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Getting Fancy with FOP-2 : Page 2

A Short XSL-FO Primer
XSL-FO is a page description language. It's a language specifically designed for working with fairly sophisticated page content; consequently, it can be surprisingly difficult to master well. You won't be throwing away your copy of Quark or Pagemaker any time soon…but don't be surprised to see Pagemaker—also an Adobe product—generating XSL-FO eventually. Adobe is perhaps the prime mover behind XSL-FO, though IBM, Sun, Xerox, and other companies also helped author of the XSL Recommendation.

XSL-FO uses the fo: namespace, xmlns:fo = "http://www.w3.org/1999/XSL/Format", to identify fo: elements contained within a <fo:root> element that acts something akin to HTML's <html> tag. The document then defines a set of "layout masters", which can be thought of as templates for different page types, which set the dimensions and general characteristics of each specific type of page. For example, you could create two masters, one for the left page and one for the right, because such pages generally are mirror symmetric in terms of margins. A third master page might define a title page.

I created a very simplified (ad hoc) XML schema to describing the sample document included with this article (although you could easily use something like DocBook to do much the same thing). The schema isn't the formatting code; it's just a simple "logical" breakdown of the document (see Listing 1).

Author Note:: The sample document contains an early version of this article—there may be minor differences between the sample document and the final version.

The XSL-FO markup for this document can look a little intimidating, but it's actually pretty straightforward. All XSL-FO documents begin with a <fo:root> that contains the markup and declares the fo: namespace

<fo:root xmlns:fo = "http://www.w3.org/1999/XSL/Format">

The next element should be a layout master set. This is a collection of masters that the document requires. For the current article, the name of this simple page master is (not surprisingly) "mainPage", but it could be pretty much anything—the master-name attribute just provides a value to refer to the page master:

<fo:layout-master-set> <fo:simple-page-master master-name="mainPage" page-height="11in" page-width="8.5in" margin-top="0.75in" margin-bottom="1in" margin-left="1.25in" margin-right="1.25in">

The page master defines the height and width of the page, as well as the dimensions of the margins. Note that the units involved can be any standard CSS units: inches (in), centimeters (cm), millimeters (mm), points (pt), etc. These dimensions are printer page dimensions—if you wanted to print to an 11x17 broadside, for example, you'd specify a page-height of "17in" and a page-width of "11in". The margins define the actual "printable" area on that page, given as an offset from the page itself along the respective axis.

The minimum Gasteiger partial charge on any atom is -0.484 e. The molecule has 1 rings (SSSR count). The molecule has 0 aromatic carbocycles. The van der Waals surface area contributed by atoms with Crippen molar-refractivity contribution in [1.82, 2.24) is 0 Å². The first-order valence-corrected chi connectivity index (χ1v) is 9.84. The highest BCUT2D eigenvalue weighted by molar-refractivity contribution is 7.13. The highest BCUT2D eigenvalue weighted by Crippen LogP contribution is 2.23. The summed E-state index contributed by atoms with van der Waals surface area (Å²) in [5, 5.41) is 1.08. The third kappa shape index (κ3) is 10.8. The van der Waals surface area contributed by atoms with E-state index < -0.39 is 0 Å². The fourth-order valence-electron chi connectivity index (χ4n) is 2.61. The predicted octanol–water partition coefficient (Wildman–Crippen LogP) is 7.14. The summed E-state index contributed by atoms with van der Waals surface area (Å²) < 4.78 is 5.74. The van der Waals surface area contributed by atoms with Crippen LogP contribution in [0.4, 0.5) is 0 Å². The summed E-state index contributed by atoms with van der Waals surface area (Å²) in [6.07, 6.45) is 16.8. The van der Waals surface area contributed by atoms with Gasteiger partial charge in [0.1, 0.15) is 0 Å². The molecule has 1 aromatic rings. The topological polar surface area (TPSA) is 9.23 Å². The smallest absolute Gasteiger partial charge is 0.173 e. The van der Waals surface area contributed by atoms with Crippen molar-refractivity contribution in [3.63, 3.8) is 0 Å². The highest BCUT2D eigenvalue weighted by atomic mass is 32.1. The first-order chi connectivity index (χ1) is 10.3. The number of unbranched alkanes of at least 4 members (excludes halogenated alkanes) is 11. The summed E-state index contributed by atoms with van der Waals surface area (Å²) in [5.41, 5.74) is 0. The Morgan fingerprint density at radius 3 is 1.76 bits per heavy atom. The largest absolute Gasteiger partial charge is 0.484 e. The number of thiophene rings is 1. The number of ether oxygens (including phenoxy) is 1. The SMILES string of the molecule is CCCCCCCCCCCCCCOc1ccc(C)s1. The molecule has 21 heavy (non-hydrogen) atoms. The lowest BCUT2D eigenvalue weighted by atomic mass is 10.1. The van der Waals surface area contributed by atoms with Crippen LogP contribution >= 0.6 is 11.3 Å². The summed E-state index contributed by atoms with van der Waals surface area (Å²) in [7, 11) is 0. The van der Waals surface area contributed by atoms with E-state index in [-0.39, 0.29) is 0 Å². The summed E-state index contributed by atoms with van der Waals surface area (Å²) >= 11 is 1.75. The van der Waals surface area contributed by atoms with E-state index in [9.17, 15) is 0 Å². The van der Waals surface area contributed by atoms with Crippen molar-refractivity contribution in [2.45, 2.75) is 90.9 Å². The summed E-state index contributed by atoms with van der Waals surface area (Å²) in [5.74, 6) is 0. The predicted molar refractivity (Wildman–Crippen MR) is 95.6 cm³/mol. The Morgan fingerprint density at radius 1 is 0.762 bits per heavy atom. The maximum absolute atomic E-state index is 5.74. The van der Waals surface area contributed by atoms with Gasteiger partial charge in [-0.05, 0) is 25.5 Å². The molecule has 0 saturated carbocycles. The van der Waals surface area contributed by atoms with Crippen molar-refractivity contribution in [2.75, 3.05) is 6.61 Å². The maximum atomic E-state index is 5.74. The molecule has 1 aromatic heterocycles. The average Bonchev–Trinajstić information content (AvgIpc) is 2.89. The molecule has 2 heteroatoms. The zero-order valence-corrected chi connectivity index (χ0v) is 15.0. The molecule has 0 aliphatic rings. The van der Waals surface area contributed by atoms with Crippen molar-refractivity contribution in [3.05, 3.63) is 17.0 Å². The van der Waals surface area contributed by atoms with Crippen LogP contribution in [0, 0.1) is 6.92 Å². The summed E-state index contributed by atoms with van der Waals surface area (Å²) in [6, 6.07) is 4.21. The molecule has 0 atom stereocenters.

The page itself is then broken into three distinct areas—the region-before, used to set header information (such as the title of the article), the region-after, which holds footer information such as page numbers, and the region-body, which is the active area where the process inserts the body of the text. The margins here work relative to the margins defined by the page itself, with the extents giving the amount before or after the body that the headers or footers extend respectively.:

<fo:region-body margin-top="0.25in" margin-bottom="0.75in" margin-left="0in" margin-right="0in"/> <fo:region-before extent="0.5in"/> <fo:region-after extent="0.75in"/> </fo:simple-page-master>

This defines one master, but it doesn't tell the order that the master appears. You do that in the page sequence master, which can describe both single instances and repeating collections of pages. The "simpleDoc" sequence master in the following example consists of nothing but repeating page masters named "mainPage."

<fo:page-sequence-master master-name="simpleDoc" > <fo:repeatable-page-master-alternatives> <fo:conditional-page-master-reference master-name="mainPage" /> </fo:repeatable-page-master-alternatives> </fo:page-sequence-master>

After defining the page sequence master, you can begin adding content. For a given page sequence adding content involves both defining static content—content such as footers or headers that either do not change or change predictably (such as page numbers) across multiple pages—and flow content, which consists of the main body of the article. You should declare the static content for the header first:

<fo:page-sequence master-name="simpleDoc"> <fo:static-content flow-name="xsl-region-before"> <fo:block font-size="8pt" font-family="sans-serif" border-after-color="black" border-after-style="solid" border-after-width="0.1pt"> XML 10 Minute Solution: Getting Fancy With FOP </fo:block> </fo:static-content>